[MLton] fixing -codegen c -profile time for the release

Matthew Fluet fluet@cs.cornell.edu
Wed, 16 Nov 2005 09:26:34 -0500 (EST)

> Our basic approach to profiling is to propagate annotations
> from the front end to the codegen, and ask the codegen to insert
> labels into the executable, so that the runtime can map IP to label
> and back to annoation.  This works flawlessly with the native codegen,
> because our native codegen never duplicates the labels.

This isn't quite true.  The native codegen is able to use the 
Machine.ProfileInfo.modify function to clone profile labels.  The native 
codegen wants the freedom to duplicate labels (I believe that the reason 
we do so is not for actual optimization, but for primitives that must be 
implemented by multiple basic blocks) and to drop labels (this is for 
optimization reasons, though the  weak  attribute on the C side appears to 
handle this situation well).

> This fails with gcc 4, which sometimes duplicates labels.  Furthermore, 
> it could have failed with gcc 2 or 3, at least according to the spec,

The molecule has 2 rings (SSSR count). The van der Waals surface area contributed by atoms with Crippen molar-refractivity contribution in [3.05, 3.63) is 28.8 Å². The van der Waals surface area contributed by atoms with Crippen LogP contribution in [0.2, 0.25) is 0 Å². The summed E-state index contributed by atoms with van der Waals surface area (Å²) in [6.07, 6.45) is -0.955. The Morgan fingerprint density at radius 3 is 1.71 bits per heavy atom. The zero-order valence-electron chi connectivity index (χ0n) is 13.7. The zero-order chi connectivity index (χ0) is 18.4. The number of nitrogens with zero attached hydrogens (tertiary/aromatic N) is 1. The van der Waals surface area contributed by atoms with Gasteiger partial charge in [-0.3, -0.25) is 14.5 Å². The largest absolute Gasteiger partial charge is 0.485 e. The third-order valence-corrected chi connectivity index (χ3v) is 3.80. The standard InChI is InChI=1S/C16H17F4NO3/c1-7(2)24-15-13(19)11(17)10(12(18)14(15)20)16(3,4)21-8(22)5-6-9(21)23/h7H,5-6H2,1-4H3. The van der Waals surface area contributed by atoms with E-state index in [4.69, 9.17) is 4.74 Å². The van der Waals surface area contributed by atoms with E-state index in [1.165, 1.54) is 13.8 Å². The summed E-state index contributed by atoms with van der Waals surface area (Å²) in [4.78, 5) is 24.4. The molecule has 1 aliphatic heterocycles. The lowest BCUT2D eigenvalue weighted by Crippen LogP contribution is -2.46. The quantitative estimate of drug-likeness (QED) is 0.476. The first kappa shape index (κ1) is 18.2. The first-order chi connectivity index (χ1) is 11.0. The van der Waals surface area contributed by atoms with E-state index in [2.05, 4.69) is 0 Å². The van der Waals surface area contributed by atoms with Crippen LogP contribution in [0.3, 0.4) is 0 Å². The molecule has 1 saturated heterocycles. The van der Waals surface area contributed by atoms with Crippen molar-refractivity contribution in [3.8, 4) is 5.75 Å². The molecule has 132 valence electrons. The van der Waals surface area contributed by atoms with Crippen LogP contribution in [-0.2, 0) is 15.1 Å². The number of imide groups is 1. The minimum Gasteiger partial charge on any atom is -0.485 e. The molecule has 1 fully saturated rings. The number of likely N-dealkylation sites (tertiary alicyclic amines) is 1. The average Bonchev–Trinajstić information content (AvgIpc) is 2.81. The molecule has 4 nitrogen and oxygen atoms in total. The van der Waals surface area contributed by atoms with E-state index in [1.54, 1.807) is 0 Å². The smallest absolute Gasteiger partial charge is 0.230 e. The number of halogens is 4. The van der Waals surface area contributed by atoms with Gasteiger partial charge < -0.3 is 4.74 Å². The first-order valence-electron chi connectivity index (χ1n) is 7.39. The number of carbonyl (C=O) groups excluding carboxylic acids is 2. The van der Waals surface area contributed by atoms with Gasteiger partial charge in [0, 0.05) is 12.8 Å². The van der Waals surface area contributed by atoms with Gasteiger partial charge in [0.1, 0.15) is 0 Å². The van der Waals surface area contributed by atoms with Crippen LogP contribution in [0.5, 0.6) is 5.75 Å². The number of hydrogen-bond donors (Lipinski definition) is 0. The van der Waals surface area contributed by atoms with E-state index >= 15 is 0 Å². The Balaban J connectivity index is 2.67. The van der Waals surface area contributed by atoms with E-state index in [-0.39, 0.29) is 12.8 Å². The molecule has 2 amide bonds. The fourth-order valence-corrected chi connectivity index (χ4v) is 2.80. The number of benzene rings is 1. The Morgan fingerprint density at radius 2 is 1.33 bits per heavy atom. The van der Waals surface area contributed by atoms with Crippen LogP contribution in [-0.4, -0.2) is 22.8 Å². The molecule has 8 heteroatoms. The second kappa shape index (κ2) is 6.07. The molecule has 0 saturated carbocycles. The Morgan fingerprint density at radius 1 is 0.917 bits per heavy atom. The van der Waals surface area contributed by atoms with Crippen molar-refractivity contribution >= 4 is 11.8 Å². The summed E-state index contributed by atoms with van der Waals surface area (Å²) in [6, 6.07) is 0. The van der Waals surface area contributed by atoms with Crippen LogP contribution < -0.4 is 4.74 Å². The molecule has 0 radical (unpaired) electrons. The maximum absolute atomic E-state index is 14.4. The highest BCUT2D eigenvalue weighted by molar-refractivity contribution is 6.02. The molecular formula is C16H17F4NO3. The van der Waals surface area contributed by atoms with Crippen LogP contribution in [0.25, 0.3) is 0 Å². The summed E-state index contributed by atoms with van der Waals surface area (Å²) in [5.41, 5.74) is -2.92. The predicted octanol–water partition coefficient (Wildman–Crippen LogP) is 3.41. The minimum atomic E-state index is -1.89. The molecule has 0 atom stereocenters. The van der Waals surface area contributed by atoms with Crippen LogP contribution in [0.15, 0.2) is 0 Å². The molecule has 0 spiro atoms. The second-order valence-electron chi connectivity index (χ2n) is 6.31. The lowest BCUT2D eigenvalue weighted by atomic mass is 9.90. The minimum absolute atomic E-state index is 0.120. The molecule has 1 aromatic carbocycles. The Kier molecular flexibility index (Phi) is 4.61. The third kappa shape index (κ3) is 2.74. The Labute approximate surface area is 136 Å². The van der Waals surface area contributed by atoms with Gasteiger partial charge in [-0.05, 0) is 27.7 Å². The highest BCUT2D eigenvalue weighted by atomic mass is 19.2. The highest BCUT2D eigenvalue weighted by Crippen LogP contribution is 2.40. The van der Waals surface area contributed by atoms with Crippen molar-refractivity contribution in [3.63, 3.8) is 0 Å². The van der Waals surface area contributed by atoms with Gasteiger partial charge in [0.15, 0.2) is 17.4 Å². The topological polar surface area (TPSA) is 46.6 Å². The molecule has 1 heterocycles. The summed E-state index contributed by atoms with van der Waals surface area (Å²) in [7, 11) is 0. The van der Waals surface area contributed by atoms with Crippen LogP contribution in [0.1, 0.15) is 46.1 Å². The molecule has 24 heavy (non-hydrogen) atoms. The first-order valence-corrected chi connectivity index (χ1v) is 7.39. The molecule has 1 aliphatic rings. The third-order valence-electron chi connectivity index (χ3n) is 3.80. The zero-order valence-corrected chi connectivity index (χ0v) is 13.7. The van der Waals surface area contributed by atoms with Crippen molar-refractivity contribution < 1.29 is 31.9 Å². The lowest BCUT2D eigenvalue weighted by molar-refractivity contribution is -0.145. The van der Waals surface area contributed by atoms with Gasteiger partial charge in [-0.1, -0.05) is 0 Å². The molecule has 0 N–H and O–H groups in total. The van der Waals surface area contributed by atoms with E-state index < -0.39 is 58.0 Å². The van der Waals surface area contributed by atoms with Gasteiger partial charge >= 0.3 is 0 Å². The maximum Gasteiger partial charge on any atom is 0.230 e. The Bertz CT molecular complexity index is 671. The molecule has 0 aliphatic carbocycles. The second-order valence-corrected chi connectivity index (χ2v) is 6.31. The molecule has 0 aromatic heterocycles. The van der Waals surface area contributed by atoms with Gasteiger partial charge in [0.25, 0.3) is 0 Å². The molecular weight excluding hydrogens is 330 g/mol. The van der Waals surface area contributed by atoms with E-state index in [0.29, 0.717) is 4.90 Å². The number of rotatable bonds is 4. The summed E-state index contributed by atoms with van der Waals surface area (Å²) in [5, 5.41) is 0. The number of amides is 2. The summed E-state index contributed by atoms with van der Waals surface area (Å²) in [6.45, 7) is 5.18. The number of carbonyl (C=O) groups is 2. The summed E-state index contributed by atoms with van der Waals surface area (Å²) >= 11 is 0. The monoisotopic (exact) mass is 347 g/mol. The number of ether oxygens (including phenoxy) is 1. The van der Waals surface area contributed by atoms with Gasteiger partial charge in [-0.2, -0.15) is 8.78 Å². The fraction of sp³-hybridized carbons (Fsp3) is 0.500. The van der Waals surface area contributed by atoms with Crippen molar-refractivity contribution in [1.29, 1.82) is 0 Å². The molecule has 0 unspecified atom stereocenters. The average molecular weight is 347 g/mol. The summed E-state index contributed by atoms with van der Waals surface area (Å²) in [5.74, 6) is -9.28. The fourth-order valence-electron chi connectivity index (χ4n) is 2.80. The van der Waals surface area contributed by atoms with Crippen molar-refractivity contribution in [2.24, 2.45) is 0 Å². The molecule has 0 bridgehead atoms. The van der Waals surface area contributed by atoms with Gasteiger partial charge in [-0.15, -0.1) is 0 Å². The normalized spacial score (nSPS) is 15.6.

> but hasn't because we've been lucky.

Agreed.  Also, it isn't entirely clear that even in the absence of 
duplication, gcc won't munch the program in such a way that our volatile 
assembly labels really cover the right portions of code.

> I don't entirely understand Florian's separate-section
> solution, but I still see the volatile asm, so I guess it would have
> similar problems.

I think what Florian was attempting to do was to use local (anonymous) 
labels, which could be freely duplicated, because the assembler would 
assign each one a unique name.  The trick then is figuring out how to 
populate the sourceNames array with label/sourceSeqIndex pairs.  Florian's 
idea was to construct this array in a separate section, where it 
presumably would be the only thing, so somewhat easier to pull back into 
the C world.

However, looking at the assembler docs, I don't believe that local 
(anonymous) labels can span multiple sections.

> So, my conclusion is that we should go with Matthew's approach for the
> release.  But it should only be used when time profiling with the C
> codegen -- there's no reason to hurt profiling in other situations.
> The simplicity, robustness, and portability of the approach outweigh
> the performance impact in this one case.

I knew there was a reason I didn't blow away the directory where I was 
doing those experiments. ;-)